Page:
River water will become key issue
Plant would have rights to more river water than Victoria


December 19, 2007

Water is at the heart of the debate about bringing nuclear power to South Texas.

Nuclear proponents say the Guadalupe River will supply the massive needs this plant would have for water. Critics disagree.

Tom Mundy, Exelon's director of new plant development, said a new-age power plant requires about 75,000-acre-feet of water per year. Just one acre-foot of water is enough to supply a family of five with water for a year.

Water is needed, in part, to cool and transform the plant's steam into liquid.

Mundy said 75,000-acre-feet is a conceptual figure. Because plans are not finalized, estimated water needs are not certain.

The estimated figure is three times the amount of water the city of Victoria has rights to.

The operation of a nuclear power plant - similar to the one Victoria may be home to - requires a cooling pond. This pond's water, fed by the river and rainwater, will circulate throughout the plant.

The pond will be about 5,000 acres large, Exelon officials estimate. By comparison, Coleto Creek Park and Reservoir's lake is 3,100 acres large.

Some of the pond's water is lost through natural seepage and evaporation, as well as through evaporation induced by the plant's heat. Water also is returned to the river to keep chemical balances in the lake at preferred levels.

Mundy said those downstream would not be hurt by 75,000-acre-feet of water drawn from the river a year. He said downstream users might be helped -if the pond is used to store water for GBRA in times of low river flows, which may happen.

Others argue that you can't remove that much water from a river without hurting the system somewhere.

Tim Andruss, general manager of the Victoria County Groundwater Conservation District, said such demanding surface water needs may force other industries or municipalities to one day rely primarily on groundwater.

"There's a finite amount of water," Andruss said. "I would say development in general is something that the groundwater district must concern itself with. A nuclear plant doesn't concern me more than any other industry does."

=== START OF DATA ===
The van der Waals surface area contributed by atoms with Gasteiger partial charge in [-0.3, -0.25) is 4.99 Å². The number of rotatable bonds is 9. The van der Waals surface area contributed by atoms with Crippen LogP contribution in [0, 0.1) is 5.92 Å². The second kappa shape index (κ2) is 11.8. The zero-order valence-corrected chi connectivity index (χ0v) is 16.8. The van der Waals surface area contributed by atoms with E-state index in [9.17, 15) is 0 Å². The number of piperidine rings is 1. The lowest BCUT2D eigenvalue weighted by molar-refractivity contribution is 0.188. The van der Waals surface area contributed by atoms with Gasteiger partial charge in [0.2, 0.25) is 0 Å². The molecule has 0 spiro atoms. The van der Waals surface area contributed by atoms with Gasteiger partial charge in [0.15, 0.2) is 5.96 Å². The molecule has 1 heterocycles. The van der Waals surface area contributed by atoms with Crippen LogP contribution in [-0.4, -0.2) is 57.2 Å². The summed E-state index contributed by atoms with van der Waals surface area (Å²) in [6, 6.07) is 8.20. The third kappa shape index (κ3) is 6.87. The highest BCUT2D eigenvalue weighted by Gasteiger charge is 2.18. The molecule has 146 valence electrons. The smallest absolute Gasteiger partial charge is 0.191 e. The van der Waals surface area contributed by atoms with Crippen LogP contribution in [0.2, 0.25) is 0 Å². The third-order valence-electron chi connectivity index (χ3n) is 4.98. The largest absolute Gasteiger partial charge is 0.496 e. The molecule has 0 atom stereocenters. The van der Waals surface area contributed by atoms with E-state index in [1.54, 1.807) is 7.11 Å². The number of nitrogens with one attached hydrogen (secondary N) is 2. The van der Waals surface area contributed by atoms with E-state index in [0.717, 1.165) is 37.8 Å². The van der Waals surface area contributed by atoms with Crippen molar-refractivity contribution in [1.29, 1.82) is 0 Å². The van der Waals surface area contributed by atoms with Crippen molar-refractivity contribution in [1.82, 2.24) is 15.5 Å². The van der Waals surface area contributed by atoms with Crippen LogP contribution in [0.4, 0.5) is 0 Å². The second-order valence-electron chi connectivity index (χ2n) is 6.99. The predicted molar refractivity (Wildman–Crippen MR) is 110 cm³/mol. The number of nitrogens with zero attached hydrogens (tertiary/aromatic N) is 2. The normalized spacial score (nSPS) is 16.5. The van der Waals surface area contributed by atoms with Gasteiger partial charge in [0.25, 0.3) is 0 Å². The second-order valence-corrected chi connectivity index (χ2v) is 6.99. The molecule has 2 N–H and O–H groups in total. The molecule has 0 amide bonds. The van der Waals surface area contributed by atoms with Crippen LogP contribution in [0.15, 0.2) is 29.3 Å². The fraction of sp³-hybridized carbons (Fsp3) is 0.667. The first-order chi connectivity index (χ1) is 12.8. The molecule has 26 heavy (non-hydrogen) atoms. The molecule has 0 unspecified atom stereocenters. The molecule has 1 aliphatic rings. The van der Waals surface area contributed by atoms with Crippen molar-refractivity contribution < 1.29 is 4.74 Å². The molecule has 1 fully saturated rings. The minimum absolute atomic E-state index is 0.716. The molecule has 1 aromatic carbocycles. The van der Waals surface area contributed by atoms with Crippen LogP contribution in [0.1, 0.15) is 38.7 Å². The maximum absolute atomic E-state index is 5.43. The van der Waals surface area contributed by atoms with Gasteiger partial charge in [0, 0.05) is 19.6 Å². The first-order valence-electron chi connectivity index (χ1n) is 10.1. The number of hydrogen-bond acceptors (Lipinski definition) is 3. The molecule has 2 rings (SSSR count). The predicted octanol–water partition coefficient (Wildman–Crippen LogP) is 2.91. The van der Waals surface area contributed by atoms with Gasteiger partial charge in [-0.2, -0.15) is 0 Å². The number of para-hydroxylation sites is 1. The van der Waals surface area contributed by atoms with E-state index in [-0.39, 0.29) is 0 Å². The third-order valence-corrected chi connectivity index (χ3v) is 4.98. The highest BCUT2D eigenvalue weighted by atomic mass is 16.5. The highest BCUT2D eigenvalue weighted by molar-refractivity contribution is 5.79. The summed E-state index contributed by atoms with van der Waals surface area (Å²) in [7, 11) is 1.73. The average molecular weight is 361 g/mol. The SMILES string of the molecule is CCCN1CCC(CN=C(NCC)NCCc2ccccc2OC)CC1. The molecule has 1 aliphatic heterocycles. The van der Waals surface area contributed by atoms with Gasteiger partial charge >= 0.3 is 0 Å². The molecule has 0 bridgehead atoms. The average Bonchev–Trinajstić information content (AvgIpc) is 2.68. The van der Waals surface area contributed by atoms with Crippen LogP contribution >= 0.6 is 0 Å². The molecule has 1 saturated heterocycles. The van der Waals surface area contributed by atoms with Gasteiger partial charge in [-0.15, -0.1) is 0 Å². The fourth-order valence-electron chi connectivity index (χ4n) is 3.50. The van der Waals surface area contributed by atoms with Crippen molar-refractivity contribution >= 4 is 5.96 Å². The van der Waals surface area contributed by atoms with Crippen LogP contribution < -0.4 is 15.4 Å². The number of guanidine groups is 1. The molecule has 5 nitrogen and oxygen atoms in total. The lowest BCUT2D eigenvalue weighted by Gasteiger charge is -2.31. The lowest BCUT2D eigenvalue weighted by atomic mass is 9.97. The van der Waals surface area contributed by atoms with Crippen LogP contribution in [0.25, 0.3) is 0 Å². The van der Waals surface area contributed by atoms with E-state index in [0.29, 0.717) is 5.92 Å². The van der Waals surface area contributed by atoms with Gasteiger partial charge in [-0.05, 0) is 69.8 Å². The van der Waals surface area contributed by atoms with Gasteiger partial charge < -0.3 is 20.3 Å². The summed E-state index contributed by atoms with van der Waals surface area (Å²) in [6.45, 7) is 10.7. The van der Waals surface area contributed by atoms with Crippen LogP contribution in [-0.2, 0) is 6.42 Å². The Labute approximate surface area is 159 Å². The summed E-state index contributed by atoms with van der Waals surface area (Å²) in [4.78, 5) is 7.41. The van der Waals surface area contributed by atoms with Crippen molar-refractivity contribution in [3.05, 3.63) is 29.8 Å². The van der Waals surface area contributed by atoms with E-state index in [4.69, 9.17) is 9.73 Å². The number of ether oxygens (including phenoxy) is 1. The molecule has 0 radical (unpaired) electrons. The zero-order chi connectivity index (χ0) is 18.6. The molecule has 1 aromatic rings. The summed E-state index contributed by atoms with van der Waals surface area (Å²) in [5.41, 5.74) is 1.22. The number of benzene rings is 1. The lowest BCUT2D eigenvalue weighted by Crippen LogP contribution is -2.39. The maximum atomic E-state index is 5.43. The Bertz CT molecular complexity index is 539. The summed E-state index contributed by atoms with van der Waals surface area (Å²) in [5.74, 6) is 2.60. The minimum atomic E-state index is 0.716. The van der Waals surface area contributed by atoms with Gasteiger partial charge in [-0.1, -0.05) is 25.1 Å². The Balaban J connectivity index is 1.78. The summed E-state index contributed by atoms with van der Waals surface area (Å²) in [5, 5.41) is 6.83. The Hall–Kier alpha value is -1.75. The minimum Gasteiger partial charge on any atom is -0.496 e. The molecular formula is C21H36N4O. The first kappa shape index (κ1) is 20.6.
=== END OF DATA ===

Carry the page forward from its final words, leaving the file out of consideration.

The Guadalupe-Blanco River Authority, which manages the river, agreed to a deal with Exelon that reserves that water for the nuclear power company for two years.

The deal cost Exelon a $200,000 fee, Mundy said, and a $5-per-acre-foot monthly charge - or about $800,000.

The cost of water beyond those two years has yet to be negotiated.

Bill West, GBRA's general manager, said tests were conducted to determine that other river users would not suffer from such a deal.

"We still have adequate supply for other users downstream," he said, explaining that includes the bays and estuaries.

West noted that local supporters told him that water, if not used here, could eventually be piped to needy cities such as San Antonio.

Bill Jones, an O'Connor family spokesman and Region L water-planning member, however, said he is worried.

Although he said he understands excitement for the economic potential of nuclear power, the prospects of draining needed water dull it for him.

"Last summer the city of Victoria actually had to stop using river water because the level was so low," Jones said. "When you take another 75,000-acre-feet for a nuclear power plant, it's easy to see that in times of drought the water availability would not be firm."

Taking that water from Region L's plan would leave the lower basin in a 50,000-acre-foot-per-year deficit, Jones said.

"The extra water is going to have to come from somewhere, and it's not going to be able to come from river water," he said. "There are a lot of demands on the Guadalupe River. This just doesn't add up."

Jones represents the O'Connors, who have land near the proposed site, he said. "All I'll say about that now is our concerns will be addressed during the permitting process."

It's during that process that Mundy said environmental and socioeconomic impacts will be further explained.

That process also will detail how water in the cooling pond will be monitored for potential pollutants and heat, Mundy said.

Gabe Semenza is a reporter for the Advocate. Contact him at 361-580-6519 or gsemenza @ vicad.com.

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